What Is Hell?

Scripture tells us that the Lord does not delight in the death of the wicked (Ezekiel 18:23). Yet Scripture also clearly teaches that there will be a final judgment of the wicked, after which they will be consigned to eternal torment in hell. These are difficult truths, to be sure, but truths that we must accept and defend if we are to be faithful to God’s Word. In their new booklet, What Is Hell?, authors Christopher Morgan and Robert Peterson treat the doctrine of hell with both the carefulness and clarity that the subject demands.

The booklet is divided into two main sections. In the first section, the authors examine the biblical teaching on hell. They summarize this teaching along five lines: hell is punishment, destruction, banishment, a place of suffering, and eternal. The second section explores some of the theological and practical implications of the doctrine of hell. The authors point out that one’s doctrine of hell is intimately related to one’s entire theology, including views of God, man, sin, and salvation. The authors set the biblical doctrine of hell over against the erroneous views of universalism (all will be saved in the end) and annihilationism (hell is only temporary; its inhabitants will eventually cease to exist). They rightly argue that the biblical doctrine of hell should compel us to evangelize, taking message of salvation to a world alienated from God.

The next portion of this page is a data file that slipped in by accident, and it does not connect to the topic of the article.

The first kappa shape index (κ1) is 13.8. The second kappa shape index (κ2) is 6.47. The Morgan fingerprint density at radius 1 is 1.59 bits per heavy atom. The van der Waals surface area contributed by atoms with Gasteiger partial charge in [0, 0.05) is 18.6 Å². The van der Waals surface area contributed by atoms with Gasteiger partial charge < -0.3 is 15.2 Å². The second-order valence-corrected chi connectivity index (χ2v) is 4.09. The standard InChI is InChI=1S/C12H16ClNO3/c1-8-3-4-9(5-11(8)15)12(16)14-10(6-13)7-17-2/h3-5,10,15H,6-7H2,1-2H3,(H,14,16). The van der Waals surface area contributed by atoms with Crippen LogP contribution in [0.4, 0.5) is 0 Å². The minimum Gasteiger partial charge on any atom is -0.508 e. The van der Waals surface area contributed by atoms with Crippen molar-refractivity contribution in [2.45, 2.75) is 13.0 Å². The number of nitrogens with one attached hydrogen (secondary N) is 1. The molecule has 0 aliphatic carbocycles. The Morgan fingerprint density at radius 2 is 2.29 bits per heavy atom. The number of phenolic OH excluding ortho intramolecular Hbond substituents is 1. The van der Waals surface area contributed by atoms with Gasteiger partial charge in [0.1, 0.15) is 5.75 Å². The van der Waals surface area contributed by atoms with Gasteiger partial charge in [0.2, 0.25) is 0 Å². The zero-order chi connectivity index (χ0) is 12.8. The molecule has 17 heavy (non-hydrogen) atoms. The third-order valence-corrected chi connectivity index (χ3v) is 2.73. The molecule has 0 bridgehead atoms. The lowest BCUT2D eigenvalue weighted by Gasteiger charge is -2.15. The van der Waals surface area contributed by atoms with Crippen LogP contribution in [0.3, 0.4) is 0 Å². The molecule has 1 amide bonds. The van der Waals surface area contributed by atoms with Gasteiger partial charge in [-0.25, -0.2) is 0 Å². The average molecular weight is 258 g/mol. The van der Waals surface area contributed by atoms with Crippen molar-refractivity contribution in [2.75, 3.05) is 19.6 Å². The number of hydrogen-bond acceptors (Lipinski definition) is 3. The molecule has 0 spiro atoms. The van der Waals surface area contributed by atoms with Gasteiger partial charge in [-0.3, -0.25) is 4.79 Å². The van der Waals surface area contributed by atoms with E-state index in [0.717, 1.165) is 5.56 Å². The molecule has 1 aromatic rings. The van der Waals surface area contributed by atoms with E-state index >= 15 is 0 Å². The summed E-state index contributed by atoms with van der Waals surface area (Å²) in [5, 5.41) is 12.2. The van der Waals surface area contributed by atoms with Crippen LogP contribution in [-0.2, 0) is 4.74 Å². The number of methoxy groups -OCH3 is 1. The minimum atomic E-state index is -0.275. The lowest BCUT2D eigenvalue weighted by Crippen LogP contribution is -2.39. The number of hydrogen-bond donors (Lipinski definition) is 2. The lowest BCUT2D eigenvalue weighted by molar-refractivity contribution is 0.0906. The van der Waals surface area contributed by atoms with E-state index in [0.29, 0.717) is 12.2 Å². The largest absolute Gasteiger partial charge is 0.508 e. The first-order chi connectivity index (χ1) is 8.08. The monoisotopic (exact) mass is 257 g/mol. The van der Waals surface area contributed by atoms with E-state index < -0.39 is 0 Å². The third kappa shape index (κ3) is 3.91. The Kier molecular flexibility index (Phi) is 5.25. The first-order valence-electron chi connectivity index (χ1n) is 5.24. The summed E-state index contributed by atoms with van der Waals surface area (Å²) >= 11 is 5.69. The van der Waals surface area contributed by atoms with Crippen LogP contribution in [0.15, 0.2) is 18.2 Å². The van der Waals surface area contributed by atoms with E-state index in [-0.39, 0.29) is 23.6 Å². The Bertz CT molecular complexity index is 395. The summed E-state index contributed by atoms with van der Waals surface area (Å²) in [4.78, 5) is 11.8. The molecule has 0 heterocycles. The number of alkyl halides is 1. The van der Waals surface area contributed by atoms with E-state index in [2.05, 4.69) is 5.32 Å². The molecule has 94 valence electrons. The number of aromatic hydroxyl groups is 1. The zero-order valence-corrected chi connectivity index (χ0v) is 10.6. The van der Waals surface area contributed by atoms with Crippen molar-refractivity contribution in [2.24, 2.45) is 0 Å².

Morgan and Peterson have covered this ground before. Together they have either edited, written, or contributed to several books on hell, including their co-edited volume, Hell Under Fire: Modern Scholarship Reinvents Eternal Punishment (Zondervan, 2004). But this booklet provides a helpful distillation of the biblical teaching on hell as well as the implications of the doctrine for the church’s theology and practice. The booklet introduces the reader to some of the contemporary theological debates about hell, including the challenges raised by universalism and annihilationism. The authors rightly point out that what we do with the difficult doctrine of hell reflects our overall submission to Scripture’s teaching.

As with the other booklets in P&R’s Basics of the Faith series, this booklet would be a helpful resource for pastors keep on hand to give to inquiring unbelievers or church members. It could also be used profitably for small group or personal Bible study. Other topics covered by the series include the perseverance of the saints, church government, vocation, worship music, spiritual gifts, and the atonement. While not all evangelicals will agree with every position taken in these booklets, they do provide helpful summaries of basic Bible doctrines from a Reformed perspective.

The Lord does not delight in the death of the wicked. Neither should the Lord’s people. But we should be clear about what every New Testament author teaches: Those who finally reject God will suffer eternal, conscious torment in hell away from the presence of God. As Morgan and Peterson show, these truths should lead to humility, not haughtiness, as we plead with fellow-sinners to escape the wrath to come by trusting in the one who drank the cup of God’s wrath in our place: the Lord Jesus Christ.

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